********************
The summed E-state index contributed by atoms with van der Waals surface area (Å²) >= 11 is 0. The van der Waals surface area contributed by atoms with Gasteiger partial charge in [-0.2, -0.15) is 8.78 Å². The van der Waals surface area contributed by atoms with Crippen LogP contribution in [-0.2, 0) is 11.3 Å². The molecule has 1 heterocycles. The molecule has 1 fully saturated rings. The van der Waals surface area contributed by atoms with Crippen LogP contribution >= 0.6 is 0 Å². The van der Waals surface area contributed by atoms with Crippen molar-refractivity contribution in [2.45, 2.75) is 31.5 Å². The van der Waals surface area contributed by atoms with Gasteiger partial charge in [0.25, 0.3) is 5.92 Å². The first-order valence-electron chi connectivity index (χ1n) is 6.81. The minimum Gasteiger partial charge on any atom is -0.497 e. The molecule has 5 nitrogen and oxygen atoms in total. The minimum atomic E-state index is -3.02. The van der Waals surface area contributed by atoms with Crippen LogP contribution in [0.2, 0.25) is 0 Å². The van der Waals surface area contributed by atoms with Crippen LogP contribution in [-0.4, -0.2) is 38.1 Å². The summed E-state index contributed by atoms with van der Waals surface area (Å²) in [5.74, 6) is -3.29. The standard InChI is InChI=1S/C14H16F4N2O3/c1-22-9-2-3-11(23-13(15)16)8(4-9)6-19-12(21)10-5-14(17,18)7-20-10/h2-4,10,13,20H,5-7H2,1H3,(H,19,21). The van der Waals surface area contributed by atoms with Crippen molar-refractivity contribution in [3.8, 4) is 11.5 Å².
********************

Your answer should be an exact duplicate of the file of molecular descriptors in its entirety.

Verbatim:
The summed E-state index contributed by atoms with van der Waals surface area (Å²) >= 11 is 0. The van der Waals surface area contributed by atoms with Gasteiger partial charge in [-0.2, -0.15) is 8.78 Å². The van der Waals surface area contributed by atoms with Crippen LogP contribution in [-0.2, 0) is 11.3 Å². The molecule has 1 heterocycles. The molecule has 1 fully saturated rings. The van der Waals surface area contributed by atoms with Crippen LogP contribution >= 0.6 is 0 Å². The van der Waals surface area contributed by atoms with Crippen molar-refractivity contribution in [2.45, 2.75) is 31.5 Å². The van der Waals surface area contributed by atoms with Gasteiger partial charge in [0.25, 0.3) is 5.92 Å². The first-order valence-electron chi connectivity index (χ1n) is 6.81. The minimum Gasteiger partial charge on any atom is -0.497 e. The molecule has 5 nitrogen and oxygen atoms in total. The minimum atomic E-state index is -3.02. The van der Waals surface area contributed by atoms with Crippen LogP contribution in [0.2, 0.25) is 0 Å². The van der Waals surface area contributed by atoms with Crippen LogP contribution in [-0.4, -0.2) is 38.1 Å². The summed E-state index contributed by atoms with van der Waals surface area (Å²) in [5.74, 6) is -3.29. The standard InChI is InChI=1S/C14H16F4N2O3/c1-22-9-2-3-11(23-13(15)16)8(4-9)6-19-12(21)10-5-14(17,18)7-20-10/h2-4,10,13,20H,5-7H2,1H3,(H,19,21). The van der Waals surface area contributed by atoms with Crippen molar-refractivity contribution in [3.8, 4) is 11.5 Å².